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Housing benefit change protests held

media captionProtests have taken place across the country.

Protests have been staged in a series of cities against government plans to cut housing benefit for those considered to have too much space.

Protests against the plan - labelled the "bedroom tax" by Labour - have been held in at least 10 towns and cities, including Manchester, Birmingham and London.

The welfare changes, due in April, are expected to affect 660,000 people.

No 10 says the policy will address pressure on social housing.

Those deemed to have a spare room in their council or housing association home will have their housing benefit claims reduced.

The protests' national organiser Eoin Clarke - founder of the think tank Labour Left - said: "This is a cruel policy that primarily hits single parents, and the adult disabled.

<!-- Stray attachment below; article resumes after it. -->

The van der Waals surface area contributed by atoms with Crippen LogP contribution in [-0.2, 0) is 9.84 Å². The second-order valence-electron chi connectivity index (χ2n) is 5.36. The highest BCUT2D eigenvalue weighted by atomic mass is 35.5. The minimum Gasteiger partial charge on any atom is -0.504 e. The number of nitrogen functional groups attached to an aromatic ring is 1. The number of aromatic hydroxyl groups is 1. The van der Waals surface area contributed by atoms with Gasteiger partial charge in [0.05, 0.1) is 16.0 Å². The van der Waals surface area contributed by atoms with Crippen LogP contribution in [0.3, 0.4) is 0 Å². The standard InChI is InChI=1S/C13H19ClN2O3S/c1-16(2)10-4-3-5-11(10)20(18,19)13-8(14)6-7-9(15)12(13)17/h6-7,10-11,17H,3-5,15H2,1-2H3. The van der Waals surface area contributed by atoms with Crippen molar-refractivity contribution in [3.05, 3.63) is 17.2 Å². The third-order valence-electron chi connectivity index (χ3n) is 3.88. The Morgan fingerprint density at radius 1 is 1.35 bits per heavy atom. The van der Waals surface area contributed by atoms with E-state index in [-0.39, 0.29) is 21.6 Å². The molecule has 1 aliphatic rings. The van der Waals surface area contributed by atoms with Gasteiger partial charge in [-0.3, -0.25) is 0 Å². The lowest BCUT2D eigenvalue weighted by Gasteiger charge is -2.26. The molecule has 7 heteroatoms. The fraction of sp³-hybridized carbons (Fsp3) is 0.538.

"Even children deemed disabled but not 'severely' so, are affected. Carers, the terminally-ill, battered wives and husbands are all affected.

"Soldiers living in single accommodation or indeed foster parents with more than one foster child are hit, despite the government's talk of a U-turn.

"There are times in history when people must stand together in defence of common decency - that time has come."

Protesters turned out for Saturday's demonstrations in cities including Birmingham, Hull, Manchester, Durham, Exeter, Leicester, Brighton, Sheffield, Derby and Nottingham.

'Spare room subsidies'

The government estimates that roughly a third of social sector claimants will have their benefit cut. Only those of working age will see reduced payments.

But foster carers and families of armed services personnel will be exempt from controversial changes to housing benefit, ministers have said.

Prime Minister David Cameron and Labour leader Ed Miliband have been involved in a fierce war of words over the issue for weeks, with the Mr Miliband branding the policy as a "bedroom tax".

The prime minister has insisted the proposals are not a tax and will, instead, see curbs on what he has called existing "spare room subsidies".

No 10 has defended the policy as a whole, saying it was important to address pressure on social housing waiting lists and growing overcrowding.